[ 1 -72  840 -3584  6912  -6144  2048]


Thus,  pk = C*f


Equation (33) must first be expanded into it's constituent partial
fractions, that is:

   z(z-1)           2      -6
----------- = 1 + ----- + -----
(z+1)*(z+2)       z + 1   z + 2

etc.


The partial fraction expansion Lanczos accomplishes with the aid of the
Binomial coefficients as found in Table 24.1 of (2).  The resulting
expansion actually uses scaled Binomial coefficients.  Accordingly, we
compute (33) as a diagonal scaling matrix multiplied by a Binomial matrix
as:


Ag(z) = Z*D*B*pk





where
          1      1      1
Z = [1  -----  -----  ----- ...]
        z + 1  z + 2  z + 3

and

D = diag([1 -1 -6 -30 -140 -630 -2772])

the diagonal entries of D are, essentially, -Sloane sequence A002457 (7),
which gives:

          -(2n+2)!
D(n,n) = ----------     n=2,...
         2*n!(n+1)!

and finally,

    [1   1   1   1   1     1     1]
    [0   1  -2   3  -4     5    -6]
    [0   0   1  -4  10   -20    35]
B = [0   0   0   1  -6    21   -56]
    [0   0   0   0   1    -8    36]
    [0   0   0   0   0     1   -10]
    [0   0   0   0   0     0     1]

where the rows of B come from the odd columns of Table 24.1 of (2) with
alternating signs.


Ag(z) is thus found to be:

Ag(z) = Z*D*B*C*f

which has dimensions (for g=5) of (1,7)*(7,7)*(7,7)*(7,7)*(7,1)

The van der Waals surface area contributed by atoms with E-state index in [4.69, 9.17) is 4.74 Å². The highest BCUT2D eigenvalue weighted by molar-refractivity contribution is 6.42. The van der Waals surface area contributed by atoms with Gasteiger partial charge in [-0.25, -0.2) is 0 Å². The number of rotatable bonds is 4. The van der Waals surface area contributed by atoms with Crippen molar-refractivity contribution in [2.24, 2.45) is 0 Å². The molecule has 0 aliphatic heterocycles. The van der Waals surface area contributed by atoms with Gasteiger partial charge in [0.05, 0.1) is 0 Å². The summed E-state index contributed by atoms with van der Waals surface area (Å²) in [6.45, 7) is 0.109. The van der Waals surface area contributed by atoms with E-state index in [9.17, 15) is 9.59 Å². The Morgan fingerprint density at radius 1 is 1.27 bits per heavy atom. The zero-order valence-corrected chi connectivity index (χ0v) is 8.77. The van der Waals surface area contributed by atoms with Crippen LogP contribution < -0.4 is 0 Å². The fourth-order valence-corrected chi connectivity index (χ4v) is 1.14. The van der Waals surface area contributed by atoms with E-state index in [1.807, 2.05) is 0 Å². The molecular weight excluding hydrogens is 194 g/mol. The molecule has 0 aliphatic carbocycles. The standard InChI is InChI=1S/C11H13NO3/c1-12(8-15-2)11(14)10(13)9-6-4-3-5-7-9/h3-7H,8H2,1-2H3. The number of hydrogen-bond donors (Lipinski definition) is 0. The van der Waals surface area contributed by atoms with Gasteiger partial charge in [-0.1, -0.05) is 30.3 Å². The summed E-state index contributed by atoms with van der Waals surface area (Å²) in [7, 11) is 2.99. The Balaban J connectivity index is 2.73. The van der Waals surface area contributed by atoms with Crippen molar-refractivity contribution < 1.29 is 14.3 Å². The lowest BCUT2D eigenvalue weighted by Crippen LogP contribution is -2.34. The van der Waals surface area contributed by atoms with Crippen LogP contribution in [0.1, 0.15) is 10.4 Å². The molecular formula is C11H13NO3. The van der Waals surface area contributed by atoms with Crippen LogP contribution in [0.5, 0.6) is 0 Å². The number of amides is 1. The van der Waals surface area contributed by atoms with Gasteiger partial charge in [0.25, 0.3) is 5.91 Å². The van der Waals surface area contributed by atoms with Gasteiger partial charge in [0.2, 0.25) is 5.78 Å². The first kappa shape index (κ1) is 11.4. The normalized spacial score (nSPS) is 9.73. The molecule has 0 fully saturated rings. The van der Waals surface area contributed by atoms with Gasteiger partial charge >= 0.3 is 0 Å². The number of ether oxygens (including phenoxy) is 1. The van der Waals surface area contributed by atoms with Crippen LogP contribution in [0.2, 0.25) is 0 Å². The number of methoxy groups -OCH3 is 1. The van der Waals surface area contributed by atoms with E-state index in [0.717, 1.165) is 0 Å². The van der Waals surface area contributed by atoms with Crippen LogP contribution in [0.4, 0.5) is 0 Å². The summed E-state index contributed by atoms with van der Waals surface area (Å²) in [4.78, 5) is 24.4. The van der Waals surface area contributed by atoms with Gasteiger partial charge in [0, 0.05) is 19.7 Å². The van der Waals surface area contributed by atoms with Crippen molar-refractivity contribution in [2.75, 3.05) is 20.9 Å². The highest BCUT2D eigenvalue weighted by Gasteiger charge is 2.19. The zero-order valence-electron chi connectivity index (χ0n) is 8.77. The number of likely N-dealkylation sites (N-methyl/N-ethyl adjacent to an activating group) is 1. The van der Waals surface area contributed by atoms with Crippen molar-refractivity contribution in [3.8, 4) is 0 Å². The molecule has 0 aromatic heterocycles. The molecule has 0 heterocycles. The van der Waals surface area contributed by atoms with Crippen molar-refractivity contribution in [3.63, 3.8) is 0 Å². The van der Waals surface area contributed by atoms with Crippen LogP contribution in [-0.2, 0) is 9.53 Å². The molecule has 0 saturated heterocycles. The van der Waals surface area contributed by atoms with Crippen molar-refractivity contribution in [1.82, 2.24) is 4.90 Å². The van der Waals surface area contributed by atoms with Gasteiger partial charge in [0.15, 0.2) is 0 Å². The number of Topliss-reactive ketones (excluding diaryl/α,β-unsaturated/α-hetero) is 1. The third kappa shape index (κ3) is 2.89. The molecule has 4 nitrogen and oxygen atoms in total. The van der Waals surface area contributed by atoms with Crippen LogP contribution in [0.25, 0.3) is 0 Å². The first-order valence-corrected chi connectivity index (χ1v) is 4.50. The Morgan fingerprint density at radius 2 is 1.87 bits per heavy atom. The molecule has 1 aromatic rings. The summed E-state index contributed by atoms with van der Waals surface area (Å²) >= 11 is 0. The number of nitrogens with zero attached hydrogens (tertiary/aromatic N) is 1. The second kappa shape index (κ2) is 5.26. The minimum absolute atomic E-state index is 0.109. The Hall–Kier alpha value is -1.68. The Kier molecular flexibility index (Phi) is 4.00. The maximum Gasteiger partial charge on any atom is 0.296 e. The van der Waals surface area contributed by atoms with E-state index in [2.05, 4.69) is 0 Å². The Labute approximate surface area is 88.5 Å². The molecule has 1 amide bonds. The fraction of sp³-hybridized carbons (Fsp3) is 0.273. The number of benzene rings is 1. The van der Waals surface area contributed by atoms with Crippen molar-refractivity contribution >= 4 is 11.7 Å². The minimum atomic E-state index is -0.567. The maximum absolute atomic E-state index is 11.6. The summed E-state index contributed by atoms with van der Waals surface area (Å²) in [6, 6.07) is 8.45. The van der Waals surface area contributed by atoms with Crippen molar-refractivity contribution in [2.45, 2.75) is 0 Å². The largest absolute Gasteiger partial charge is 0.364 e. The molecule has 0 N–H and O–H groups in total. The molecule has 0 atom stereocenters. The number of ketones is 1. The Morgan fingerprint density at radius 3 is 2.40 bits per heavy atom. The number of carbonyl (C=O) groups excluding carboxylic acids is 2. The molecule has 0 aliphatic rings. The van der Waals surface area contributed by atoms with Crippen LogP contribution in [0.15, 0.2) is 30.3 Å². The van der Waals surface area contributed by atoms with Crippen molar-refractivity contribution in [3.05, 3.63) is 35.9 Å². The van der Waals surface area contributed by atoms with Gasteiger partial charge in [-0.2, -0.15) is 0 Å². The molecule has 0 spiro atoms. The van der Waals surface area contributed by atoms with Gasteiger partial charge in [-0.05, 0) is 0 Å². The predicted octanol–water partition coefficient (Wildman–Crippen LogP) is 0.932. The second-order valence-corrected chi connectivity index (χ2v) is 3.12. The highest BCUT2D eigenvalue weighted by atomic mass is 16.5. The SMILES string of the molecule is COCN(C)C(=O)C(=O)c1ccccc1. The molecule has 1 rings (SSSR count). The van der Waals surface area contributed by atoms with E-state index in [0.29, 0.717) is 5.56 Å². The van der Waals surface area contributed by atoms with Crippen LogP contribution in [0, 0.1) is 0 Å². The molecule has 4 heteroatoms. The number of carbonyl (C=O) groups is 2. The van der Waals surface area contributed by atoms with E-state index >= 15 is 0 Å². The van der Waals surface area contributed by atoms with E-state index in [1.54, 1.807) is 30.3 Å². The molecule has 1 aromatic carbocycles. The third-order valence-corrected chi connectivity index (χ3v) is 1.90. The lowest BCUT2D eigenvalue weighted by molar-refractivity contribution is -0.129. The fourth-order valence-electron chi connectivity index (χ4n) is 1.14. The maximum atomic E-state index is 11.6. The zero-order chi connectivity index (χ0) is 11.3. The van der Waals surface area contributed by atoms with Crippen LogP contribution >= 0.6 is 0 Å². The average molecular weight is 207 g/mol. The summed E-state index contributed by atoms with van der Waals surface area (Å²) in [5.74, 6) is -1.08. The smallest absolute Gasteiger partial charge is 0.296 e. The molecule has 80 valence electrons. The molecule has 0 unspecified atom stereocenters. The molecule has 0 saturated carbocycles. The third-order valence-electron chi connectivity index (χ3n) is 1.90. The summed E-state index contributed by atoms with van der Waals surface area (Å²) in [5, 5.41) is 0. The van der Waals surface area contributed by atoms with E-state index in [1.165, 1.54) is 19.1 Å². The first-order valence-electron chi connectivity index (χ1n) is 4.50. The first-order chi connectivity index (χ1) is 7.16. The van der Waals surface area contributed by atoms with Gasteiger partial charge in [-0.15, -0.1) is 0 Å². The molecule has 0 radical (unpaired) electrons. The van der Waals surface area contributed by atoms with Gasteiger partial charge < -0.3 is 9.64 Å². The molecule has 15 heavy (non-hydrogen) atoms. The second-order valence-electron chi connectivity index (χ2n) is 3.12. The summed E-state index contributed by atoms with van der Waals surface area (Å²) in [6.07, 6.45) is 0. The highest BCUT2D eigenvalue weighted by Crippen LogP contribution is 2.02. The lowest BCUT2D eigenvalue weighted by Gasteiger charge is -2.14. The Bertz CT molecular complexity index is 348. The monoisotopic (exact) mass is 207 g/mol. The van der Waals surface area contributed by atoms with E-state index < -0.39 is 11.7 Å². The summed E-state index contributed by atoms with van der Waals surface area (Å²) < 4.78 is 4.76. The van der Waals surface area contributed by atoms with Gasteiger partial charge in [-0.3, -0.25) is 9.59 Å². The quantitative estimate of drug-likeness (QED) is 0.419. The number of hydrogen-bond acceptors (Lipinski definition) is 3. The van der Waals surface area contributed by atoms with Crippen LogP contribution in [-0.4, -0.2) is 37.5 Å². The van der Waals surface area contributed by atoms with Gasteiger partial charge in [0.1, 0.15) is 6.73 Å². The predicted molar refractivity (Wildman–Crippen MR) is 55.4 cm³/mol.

or, in terms of coefficients

c = D*B*C*f

which need be pre-computed only once.

We compute D*B*C first and find that all of it's elements are integers
with the exception of the (1,1) element which is 1/2.

 
        [  0.5  -42      560     -2688      5760     -5632      2048     ]
        [  21   -882     7840    -28224     48384    -39424     12288    ]
        [ -420   23520  -235200   903168   -1612800   1351680  -430080   ]
D*B*C = [  2520 -158760  1693440 -6773760   12441600 -10644480  3440640  ]
        [ -6300  423360 -4704000  19353600 -36288000  31539200 -10321920 ]
        [  6930 -485100  5544000 -23284800  44352000 -39029760  12902400 ]
        [ -2772  199584 -2328480  9934848  -19160064  17031168 -5677056  ]


The factoring of the Lanczos equations into a product of 4 precomputed
integer matrices allows the elimination of most, but not all, of the
roundoff errors that would have occurred in computing the coefficients if
we had not done so.  Even so, the final computation of the coefficients

c = (D*B*C)*f

needs to be done in quadruple precision to maintain double precision
accuracy in c.  For g=5 the above will generate the coefficients found
in (1) and (4).


II.  The coefficients for g=5 through 13 were computed and the resultant
Gamma functions compared. The values of z ranged from z=0.5 through z=171
and were compared with the values of Maple's Gamma function. An overall
error performance was computed as the RSS (square root of the sum of the
relative errors squared).  The best performance was exhibited by g=9 with
a relative error less than 10^-13.  This is 1000 times more accurate than
best results shown by Lanczos.  The 11 coefficients are:

c = [     1.000000000000000174663    ]
    [  5716.400188274341379136       ]